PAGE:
“Unlike the firebrand secessionists in other Confederate metropolises the citizens of the remote tropical island largely stayed out of the destructive four-year conflict.”
KEY WEST, Florida may be the southern-most point in the United States, but during the Civil War it it showed none of the South’s zeal for rebellion.
Unlike the firebrand secessionists in other Confederate metropolises like Charleston, Savannah or New Orleans, the citizens of the remote tropical island situated at the far southwestern end of the Florida Keys largely stayed out of the destructive four-year conflict.
In fact, according to this story in the area newspaper The Keys News, the laid back atmosphere that makes the island such a popular tourist destination today seemed to have been equally abundant in the 1860s. While there certainly was a core of pro-Confederate Southerners inhabiting the city, a large population of settlers from New England and the nearby Bahamas had little interest in leaving the Union, let along taking up arms for the Rebel cause. Residents of Key West even celebrated the implementation of the Emancipation Proclamation on Jan. 1, 1863.
What rebel sympathies did exist in the the region were squelched by the presence of a sizeable Union military base on the island, Fort Zachary Taylor.
According to the article, which was written by staff writer Adam Linhardt, the fortress was built in the 1840s on the site of an old War of 1812 battery. The outpost, as well as the nearby Fort Jefferson, situated on a coral reef 70 miles to the west, assisted in the Union blockade that slowly strangled the Confederacy. As many as 40 Yankee warships were stationed in Key West’s harbour. Over the course of the conflict, vessels from this squadron intercepted more than 200 blockade runners attempting to bring supplies into the Confederacy.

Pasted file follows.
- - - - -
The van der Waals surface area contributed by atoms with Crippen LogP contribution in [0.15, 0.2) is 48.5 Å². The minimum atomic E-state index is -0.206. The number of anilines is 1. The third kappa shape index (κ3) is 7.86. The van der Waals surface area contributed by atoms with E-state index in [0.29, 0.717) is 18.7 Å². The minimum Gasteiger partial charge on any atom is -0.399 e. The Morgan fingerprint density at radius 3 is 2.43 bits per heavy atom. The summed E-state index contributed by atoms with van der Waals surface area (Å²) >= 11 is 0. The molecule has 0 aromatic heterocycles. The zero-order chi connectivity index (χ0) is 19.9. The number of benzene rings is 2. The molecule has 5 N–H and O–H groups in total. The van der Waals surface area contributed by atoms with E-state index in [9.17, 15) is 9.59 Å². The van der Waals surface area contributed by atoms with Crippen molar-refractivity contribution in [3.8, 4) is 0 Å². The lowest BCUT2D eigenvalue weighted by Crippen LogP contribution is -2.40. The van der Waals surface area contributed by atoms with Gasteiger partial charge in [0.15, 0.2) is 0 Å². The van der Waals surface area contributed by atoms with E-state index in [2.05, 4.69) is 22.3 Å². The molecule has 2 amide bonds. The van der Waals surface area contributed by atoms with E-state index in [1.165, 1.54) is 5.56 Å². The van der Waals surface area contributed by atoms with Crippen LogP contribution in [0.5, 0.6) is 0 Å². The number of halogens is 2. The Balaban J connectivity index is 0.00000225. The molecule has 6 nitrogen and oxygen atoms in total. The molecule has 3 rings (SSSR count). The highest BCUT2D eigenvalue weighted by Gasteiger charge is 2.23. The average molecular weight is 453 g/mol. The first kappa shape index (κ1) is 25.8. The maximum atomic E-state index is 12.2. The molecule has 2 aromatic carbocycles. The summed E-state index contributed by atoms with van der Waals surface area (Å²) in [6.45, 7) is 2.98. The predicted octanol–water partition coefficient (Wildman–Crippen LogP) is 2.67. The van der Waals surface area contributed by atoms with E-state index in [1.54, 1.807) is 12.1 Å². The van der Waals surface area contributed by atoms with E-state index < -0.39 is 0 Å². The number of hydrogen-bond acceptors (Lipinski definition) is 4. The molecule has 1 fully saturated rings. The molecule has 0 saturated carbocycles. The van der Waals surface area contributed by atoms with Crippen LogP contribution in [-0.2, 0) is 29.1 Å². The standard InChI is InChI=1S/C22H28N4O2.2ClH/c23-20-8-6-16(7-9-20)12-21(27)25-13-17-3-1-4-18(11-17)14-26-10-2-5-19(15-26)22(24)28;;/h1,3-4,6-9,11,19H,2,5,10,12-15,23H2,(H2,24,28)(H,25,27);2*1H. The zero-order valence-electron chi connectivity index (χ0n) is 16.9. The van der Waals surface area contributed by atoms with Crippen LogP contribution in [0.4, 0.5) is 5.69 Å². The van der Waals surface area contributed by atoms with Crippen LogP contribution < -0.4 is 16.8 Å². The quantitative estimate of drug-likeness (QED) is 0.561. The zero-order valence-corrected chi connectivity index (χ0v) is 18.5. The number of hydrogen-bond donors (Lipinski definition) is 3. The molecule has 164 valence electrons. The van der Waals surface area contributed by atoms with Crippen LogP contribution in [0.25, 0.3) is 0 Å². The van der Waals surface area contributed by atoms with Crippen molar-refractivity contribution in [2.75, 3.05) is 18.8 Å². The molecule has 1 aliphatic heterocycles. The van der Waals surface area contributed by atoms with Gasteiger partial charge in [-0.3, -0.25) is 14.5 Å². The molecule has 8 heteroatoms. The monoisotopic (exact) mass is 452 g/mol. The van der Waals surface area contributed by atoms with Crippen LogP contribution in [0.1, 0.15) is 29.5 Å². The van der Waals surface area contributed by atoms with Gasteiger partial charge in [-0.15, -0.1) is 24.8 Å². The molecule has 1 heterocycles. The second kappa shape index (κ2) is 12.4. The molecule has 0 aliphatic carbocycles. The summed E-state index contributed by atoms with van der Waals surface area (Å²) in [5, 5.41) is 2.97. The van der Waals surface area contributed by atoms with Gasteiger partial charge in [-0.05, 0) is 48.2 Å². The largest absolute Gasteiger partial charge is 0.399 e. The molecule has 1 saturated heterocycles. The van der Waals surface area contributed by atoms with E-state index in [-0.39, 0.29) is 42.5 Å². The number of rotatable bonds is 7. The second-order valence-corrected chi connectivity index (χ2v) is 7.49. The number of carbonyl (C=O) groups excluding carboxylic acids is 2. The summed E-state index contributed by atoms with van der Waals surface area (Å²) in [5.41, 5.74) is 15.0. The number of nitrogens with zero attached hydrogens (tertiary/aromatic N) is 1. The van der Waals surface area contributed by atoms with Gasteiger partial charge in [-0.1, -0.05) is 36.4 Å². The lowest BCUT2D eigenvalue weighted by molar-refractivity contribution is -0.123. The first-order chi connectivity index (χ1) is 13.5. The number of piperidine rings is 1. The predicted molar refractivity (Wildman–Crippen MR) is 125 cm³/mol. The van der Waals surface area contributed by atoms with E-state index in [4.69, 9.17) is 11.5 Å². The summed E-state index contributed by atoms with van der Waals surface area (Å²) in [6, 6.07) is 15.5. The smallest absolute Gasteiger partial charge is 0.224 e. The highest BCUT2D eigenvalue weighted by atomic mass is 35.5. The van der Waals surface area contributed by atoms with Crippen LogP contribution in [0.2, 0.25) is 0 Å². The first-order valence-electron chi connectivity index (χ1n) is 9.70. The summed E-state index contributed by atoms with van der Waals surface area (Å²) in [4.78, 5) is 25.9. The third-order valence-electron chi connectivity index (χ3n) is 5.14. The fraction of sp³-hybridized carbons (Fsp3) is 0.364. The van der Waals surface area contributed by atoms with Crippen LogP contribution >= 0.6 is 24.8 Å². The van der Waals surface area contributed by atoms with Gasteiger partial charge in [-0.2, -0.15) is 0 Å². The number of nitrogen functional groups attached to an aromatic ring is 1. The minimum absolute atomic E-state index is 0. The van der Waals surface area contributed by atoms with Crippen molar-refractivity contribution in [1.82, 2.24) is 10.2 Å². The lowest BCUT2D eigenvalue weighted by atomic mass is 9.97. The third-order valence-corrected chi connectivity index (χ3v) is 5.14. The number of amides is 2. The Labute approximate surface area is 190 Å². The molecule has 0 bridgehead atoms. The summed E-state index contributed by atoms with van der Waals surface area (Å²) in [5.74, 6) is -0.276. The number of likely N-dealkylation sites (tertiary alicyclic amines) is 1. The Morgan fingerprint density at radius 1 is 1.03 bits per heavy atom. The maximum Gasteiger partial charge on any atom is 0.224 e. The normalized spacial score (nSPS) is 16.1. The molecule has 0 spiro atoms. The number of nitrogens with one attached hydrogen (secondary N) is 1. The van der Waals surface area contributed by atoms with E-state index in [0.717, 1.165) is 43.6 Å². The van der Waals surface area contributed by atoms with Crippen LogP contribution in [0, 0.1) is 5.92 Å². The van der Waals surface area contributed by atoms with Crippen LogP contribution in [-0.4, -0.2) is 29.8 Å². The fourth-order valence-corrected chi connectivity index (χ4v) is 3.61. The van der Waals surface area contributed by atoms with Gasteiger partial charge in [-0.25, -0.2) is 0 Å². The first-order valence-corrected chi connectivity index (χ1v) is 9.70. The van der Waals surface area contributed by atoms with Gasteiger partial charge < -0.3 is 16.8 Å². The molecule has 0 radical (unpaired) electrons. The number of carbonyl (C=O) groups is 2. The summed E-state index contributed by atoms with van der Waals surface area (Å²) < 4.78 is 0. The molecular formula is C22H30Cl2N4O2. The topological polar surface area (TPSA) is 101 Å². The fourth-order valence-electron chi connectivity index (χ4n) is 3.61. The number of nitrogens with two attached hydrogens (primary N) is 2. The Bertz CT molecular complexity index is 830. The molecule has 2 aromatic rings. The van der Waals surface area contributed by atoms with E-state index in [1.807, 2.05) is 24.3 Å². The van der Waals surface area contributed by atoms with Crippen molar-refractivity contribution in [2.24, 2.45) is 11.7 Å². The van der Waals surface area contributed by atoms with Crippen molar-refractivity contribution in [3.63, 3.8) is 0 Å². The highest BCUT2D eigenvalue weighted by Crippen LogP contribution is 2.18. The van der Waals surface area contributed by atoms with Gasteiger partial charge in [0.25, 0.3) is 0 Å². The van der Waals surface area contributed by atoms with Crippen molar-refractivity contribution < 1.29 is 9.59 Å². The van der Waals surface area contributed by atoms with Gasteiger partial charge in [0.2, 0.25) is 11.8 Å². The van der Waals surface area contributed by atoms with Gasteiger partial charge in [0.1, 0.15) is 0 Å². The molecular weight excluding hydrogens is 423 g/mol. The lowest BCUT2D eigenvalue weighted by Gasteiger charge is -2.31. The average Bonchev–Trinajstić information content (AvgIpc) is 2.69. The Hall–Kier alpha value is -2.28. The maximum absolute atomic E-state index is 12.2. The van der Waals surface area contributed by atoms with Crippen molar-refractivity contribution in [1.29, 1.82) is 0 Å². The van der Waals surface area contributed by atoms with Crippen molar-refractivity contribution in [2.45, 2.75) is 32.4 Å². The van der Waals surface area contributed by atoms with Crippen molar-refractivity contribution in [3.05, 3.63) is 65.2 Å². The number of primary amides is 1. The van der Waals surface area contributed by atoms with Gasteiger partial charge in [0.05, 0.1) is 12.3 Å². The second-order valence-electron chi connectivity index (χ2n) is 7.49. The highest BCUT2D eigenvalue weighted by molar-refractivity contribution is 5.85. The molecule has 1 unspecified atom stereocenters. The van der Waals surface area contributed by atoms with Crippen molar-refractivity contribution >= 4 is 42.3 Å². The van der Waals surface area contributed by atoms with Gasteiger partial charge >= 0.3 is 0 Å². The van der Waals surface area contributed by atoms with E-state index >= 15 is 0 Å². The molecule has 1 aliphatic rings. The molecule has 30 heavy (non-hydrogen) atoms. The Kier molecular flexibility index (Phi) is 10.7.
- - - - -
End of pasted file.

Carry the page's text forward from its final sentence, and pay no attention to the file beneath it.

Yet despite the relative quiet on Key West, the threat of war was ever present. Throughout the conflict, the commander of the Union garrison expanded fortifications and prepared his troops for an inevitable rebel onslaught from mainland Florida. Such an invasion never materialized.
The Conch Republic
Interestingly enough, while Key West remained part of the Union for the duration of the Civil War, an independence movement of sorts did spring up – albeit 120 years later. Amid a torrent of refugees fleeing economic hardship in Cuba in the early 1980s, the Florida highway patrol blockaded US-1, the main road that links the Keys with the mainland. Officers checked every car leaving the region for stowaway Cubans. It was an intolerable nuisance. Islanders, who call themselves Conchs (pronounced ‘conks’) after the first Bahamians who settled there in the 1830s, decided to declare independence as a form of protest in 1982. The secessionists dubbed their new homeland the Conch Republic and still celebrate their “independence” every April 23. Key West even claims to maintain its own army and navy made up of islanders and a local schooner. Their main duties involve playfully re-enacting the 1982 secession each year, dubbed the Great Sea Battle.
In September of 1995, the Keys unwittingly became part of a U.S. military exercise in which army reservists from a civic affairs battalion simulated the occupation of a foreign nation, using Key West as the target area. For some reason, local authorities were not informed in advance of the “invasion.” The PR-savvy mayor of Key West and self-proclaimed prime minister of the Conch Republic Dennis Wardlow ordered defenders of the island to hurl stale bread at the occupiers and douse them with hose water. The U.S. Army played along and formerly surrendered to Wardlow at the end of the two-day exercise.